- Test and refine — The final phase allows for the solutions identified in the previous phase to be tested. (Gather feedback and refine the solution as needed, even returning to the ideation phase.)
Applying Design Thinking to Legal
The application of design thinking mindsets and methodologies can significantly improve the business of law also, contributing to stronger business outcomes and helping corporate lawyers become strategic partners in companies. When it comes to this ‘legal design thinking,’ it is said that in the same way that you can “think like a lawyer,” you can most certainly “think like a designer.”
In 2013, Stanford University designers, technologists, and lawyers established the Legal Design Lab at Stanford Law School’s Center on the Legal Profession and Stanford University’s Institute of Design. They took a collaborative, multidisciplinary approach while experimenting with legal design and technology. As a matter of consequence, the Legal Design Lab created brand-new, user-centric legal products and services. It fully engaged, empowered, and equipped users in the “context of the legal ecosystem.”
Similar to the design thinking process noted above, legal design thinking entails identifying an issue, seeking the views of involved parties, and generating and testing ideas — as rapidly and iteratively as possible. Its benefits include user-centered innovation and new routes for legal work altogether, according to Margaret Hagan, the director of the Legal Design Lab. Hagan’s own legal design process, which is outlined in her e-book, Law by Design, involves:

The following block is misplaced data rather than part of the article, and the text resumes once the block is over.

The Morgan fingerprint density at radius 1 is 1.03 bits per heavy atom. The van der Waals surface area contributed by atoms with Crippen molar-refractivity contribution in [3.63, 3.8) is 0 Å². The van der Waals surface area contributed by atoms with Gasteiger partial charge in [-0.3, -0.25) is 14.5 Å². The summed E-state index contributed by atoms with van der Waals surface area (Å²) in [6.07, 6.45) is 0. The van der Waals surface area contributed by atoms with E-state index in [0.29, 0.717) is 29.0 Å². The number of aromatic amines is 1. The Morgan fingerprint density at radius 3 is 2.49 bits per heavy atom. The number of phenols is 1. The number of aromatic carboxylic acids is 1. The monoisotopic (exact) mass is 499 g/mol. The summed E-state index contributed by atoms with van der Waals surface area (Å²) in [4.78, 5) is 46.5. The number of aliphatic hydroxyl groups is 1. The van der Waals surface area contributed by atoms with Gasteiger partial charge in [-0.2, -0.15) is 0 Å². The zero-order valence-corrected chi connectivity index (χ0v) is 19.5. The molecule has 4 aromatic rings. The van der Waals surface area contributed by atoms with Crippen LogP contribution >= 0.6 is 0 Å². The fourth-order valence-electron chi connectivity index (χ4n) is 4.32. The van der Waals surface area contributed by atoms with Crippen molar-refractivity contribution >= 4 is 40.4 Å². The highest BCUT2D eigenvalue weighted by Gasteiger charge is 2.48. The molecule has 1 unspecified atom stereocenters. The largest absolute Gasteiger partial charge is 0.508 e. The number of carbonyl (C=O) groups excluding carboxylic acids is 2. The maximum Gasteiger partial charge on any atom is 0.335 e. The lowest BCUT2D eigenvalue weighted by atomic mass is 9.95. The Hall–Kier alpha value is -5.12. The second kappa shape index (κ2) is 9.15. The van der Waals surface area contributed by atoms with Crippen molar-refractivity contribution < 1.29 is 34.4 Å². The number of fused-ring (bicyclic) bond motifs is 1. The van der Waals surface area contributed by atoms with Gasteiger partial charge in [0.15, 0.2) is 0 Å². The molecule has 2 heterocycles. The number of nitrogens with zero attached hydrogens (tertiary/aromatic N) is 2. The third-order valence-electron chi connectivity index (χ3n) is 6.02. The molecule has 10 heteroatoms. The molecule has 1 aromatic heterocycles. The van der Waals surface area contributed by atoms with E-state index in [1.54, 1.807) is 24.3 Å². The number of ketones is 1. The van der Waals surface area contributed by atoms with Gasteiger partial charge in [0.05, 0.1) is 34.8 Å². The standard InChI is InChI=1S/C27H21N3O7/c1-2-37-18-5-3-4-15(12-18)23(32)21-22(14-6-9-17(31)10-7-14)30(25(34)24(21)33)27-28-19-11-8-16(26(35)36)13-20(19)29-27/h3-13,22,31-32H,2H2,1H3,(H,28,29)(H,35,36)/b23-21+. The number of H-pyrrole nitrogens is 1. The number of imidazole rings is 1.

- Identifying stakeholders, including the users
- Identifying the issues faced by users, along with their wants
- Brainstorming and developing various solutions
- Testing prototype solutions — and testing them yet again
- Evolving prototypes in response to ongoing feedback
Setting Legal Design Goals
With respect to the aims of legal design thinking, Hagan and the Legal Design Lab listed three possible goals:
- Working toward “incremental,” short-term improvements and “breakthrough” long-term change to assist legal professionals in the agile development of new products and services
- Building a better front- and back-end of a legal (management) system to improve the (digital) tools and interfaces with which people use and navigate
- Helping lay people and legal professionals to be smarter, more empowered — and in control of the complexities of legal matters and the laws that apply to them
Not surprisingly, modern legal design thinking is behind the most revolutionary legal management systems. It also helps corporate counsel address any legal task they need to deliver, whether it is buy-and-sell-side contracting, compliance requirements, or corporate governance.
Thinking About the Future of Legal Design Thinking
At the end of the day, corporate legal must improve not only its way of thinking, but also its everyday work processes. It has to come to grips with — and wholly embrace — disruptive forces like legal technology. It has to ask itself how it will react to such rapid, technological change — in the form of AI-based legal management systems mentioned above.
For many lawyers, the problem-solving methodology of legal design thinking is one of the most effective ways to answer this ‘big question.’ It brings together the potential of innovation, the needs of colleagues, and all of the requirements of business success. It combines what is the most desirable, from a human standpoint, with what is the most feasible, from a technological perspective. What is more, the legal design approach enables legal professionals to view particular problems through as many lenses as possible — to intelligently and flexibly solve the Gordian knots in-house legal faces today.